Redundancy Managment network

shankarvetrivel used Ask the Experts™
Hello All,

I have a question about 'Redundancy Management network'

I am designing the network for new virtual infrastructure dedicated for a special project.

We are planning for 2 management networks for HA heart beats.

Vswitch 0
one VMkernel port group (used for management network)
It has 2 pnics drops to different physical switch.
IP address for Management network is

one VMkernel port group (used for management network)
one VMkernel port group (used for VMotion)
It has 2 pnics drops to different physical switch.
IP address for second Management network is Non routable VLAN
IP address for VMotion  network is

Here is my question

Should I create DNS host entry for second management IP?

If not how HA will use secondary management network for Heart beat.


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If you want to use a second management IP and network for HA redundancy, every ESX host server needs to able to resolve every other ESX host by FQDN and the short name. You may have an issue with assigning two ip addresses to DNS, so static host lookup entries on all ESX hosts and vCenter server is a good idea.

How many hosts are you having, if you have lots of ESX hosts, then it may be wise to use DNS, but you'll need to set short TTL times, and have reverse look up enabled.

If you've got a small number of hosts, I would recommend the static approach.

VMware vSphere Availability Guide ESX 4.1vSphere

If you are in the design stages, I would definately recommend, a Book by fellow vEXPERTS Duncan Epping and Frank Denneman.

VMware vSphere 4.1 HA and DRS Technical deepdive (Volume 1)
By Duncan Epping and Frank Denneman

ISBN-10: 1456301446
ISBN-13: 978-1456301446

Written by Duncan Epping and Frank Denneman, both of whom are Consulting Architects at VMware and are perceived by the industry as Subject Matter experts on VMware High Availability and VMware Distributed Resource Scheduler.

This book zooms in on two key components of every VMware based infrastructure. It covers the basic steps needed to create a VMware HA and DRS cluster, and goes on to explain the concepts and mechanisms behind HA and DRS which will enable you to make well educated decisions. You will get the tools to understand and implement e.g. HA admission control policies, DRS resource pools and resource allocation settings and more.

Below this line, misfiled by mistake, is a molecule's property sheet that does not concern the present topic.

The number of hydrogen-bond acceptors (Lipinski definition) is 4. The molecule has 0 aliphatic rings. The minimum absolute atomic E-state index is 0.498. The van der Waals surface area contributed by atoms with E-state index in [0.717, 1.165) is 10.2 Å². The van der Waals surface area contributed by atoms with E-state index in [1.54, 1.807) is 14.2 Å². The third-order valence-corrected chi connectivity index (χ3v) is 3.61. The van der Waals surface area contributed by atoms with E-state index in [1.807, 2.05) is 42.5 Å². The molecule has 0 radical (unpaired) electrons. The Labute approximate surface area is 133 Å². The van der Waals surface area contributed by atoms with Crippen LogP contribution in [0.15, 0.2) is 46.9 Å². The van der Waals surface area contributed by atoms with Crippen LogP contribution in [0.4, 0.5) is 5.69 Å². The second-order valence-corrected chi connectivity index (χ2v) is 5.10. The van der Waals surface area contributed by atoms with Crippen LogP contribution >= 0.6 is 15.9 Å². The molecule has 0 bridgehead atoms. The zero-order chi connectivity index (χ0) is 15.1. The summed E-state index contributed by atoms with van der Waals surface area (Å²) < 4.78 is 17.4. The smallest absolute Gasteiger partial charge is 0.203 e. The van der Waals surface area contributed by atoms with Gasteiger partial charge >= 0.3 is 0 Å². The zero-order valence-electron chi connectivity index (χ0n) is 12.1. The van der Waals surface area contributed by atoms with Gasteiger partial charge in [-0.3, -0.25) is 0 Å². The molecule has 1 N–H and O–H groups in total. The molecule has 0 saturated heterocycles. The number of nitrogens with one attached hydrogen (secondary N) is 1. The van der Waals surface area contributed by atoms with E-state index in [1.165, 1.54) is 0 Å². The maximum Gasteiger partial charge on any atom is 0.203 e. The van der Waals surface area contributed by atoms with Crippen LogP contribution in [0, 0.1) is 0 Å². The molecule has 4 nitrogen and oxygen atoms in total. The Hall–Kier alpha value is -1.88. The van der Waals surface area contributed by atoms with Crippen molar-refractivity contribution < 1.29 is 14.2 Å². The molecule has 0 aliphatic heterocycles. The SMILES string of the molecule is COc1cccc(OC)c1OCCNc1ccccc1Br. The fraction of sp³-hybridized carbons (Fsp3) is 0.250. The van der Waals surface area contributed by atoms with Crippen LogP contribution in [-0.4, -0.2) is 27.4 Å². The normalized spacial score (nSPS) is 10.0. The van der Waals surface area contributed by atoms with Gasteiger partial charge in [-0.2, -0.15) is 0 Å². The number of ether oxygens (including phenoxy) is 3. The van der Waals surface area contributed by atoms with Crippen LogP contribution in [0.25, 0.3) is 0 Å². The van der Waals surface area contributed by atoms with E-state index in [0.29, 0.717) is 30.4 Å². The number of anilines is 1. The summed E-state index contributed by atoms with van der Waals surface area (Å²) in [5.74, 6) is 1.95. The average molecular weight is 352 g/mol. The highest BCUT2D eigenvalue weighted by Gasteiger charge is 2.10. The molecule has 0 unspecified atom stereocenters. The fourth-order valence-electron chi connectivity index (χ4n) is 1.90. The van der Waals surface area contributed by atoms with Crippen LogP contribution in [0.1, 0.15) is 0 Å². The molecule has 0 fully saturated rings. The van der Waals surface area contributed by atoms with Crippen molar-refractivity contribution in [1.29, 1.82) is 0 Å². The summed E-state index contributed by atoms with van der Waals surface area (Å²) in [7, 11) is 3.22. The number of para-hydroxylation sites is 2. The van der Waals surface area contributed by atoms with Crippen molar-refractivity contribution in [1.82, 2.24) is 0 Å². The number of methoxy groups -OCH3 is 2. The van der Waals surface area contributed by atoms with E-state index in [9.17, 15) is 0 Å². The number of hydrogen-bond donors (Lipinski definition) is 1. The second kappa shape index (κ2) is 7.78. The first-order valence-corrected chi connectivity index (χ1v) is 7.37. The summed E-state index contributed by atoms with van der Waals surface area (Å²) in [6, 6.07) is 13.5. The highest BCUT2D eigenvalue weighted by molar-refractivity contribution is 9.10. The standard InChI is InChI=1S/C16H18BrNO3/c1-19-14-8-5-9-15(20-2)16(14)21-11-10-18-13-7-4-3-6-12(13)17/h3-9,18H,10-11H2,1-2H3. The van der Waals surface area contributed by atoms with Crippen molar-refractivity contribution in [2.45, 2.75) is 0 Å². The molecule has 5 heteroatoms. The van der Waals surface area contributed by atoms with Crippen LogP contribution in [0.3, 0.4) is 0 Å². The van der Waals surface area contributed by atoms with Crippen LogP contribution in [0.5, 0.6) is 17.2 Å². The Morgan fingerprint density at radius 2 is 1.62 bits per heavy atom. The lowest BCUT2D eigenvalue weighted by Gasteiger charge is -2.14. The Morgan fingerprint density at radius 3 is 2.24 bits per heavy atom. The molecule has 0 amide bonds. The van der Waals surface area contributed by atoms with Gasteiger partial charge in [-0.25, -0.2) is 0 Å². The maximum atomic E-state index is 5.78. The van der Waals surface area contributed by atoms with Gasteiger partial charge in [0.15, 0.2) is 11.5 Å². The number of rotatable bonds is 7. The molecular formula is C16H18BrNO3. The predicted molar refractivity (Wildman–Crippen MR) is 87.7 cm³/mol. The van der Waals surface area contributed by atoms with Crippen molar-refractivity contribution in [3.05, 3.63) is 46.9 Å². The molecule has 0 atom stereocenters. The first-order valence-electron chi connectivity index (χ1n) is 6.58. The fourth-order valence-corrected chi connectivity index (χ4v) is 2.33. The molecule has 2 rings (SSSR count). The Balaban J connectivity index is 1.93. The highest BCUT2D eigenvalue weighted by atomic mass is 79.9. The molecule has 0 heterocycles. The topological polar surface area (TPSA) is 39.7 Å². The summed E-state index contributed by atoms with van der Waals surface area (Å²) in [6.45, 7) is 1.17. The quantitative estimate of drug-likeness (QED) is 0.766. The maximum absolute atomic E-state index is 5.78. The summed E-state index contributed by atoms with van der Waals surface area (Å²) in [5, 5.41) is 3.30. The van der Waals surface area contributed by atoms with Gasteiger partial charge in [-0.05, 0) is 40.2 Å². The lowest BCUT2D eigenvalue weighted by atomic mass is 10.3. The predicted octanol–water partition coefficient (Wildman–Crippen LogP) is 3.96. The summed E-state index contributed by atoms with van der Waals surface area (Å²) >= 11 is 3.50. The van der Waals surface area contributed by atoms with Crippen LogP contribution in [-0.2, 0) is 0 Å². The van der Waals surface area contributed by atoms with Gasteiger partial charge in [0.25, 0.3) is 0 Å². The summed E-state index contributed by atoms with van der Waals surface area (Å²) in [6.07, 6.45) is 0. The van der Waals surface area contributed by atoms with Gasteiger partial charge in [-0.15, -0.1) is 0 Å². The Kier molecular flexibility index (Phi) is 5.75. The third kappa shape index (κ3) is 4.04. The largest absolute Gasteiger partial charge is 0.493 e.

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Available in Europe here

Danny McDanielClinical Systems Analyst

Advanced Configuration options for VMware High Availability (1006421)

das.allownetwork will be the option you will want to look at.


when network isolation occurs which policy would  be the  best.

Shutdown Vm
Leave VM power on
Danny McDanielClinical Systems Analyst

that depends upon your needs and situation.

With "leave powered on" you are saying...if the host loses connectivity from the service console to the isolation address (usually the gateway), I'm betting that the host has not lost the network connectivity for the VM's because I have them on another network and/or different network hardware.   Thus, when the other hosts see the problem host go offline, they will try to power on the VM's that were running on that host and those power-on operations will fail and time-out because the files are locked by the isolated host.

The danger of this option is that you might leave the VM's powered on but they are not reachable from the network because the network failure was more far-reaching than you had guessed.

If you choose "power off" the danger is that all VM's will be powered off if you lose networking to all hosts and all of them think they are isolated.  Should that happen, all VM's will remain powered off until you initiate power-on operations for all of them.


'Should that happen, all VM's will remain powered off until you initiate power-on operations for all of them'

Why we should initiate manual power on .I think HA primary agent will restart the VMs...

Please correct me...
Danny McDanielClinical Systems Analyst

No, if ALL of your ESX hosts have a network isolation event (i.e.  they are all connected to only one physical switch and that switch crashes) then all of the hosts will think they are isolated and will power down their VM's in the belief that there are other hosts that aren't affected by the network failure.  but since they all think they're isolated and there's no one host that thinks it is in a good position and should try to power on the VM's on the other hosts.  

To protect yourself from such an event; you use multiple uplinks across multiple switches, but then if you lose power to all of your switch gear and your hosts are still up because they are on different power/UPS...the same thing will happen.  So, then you gotta plan your UPS accordingly.  and on it goes...  :)



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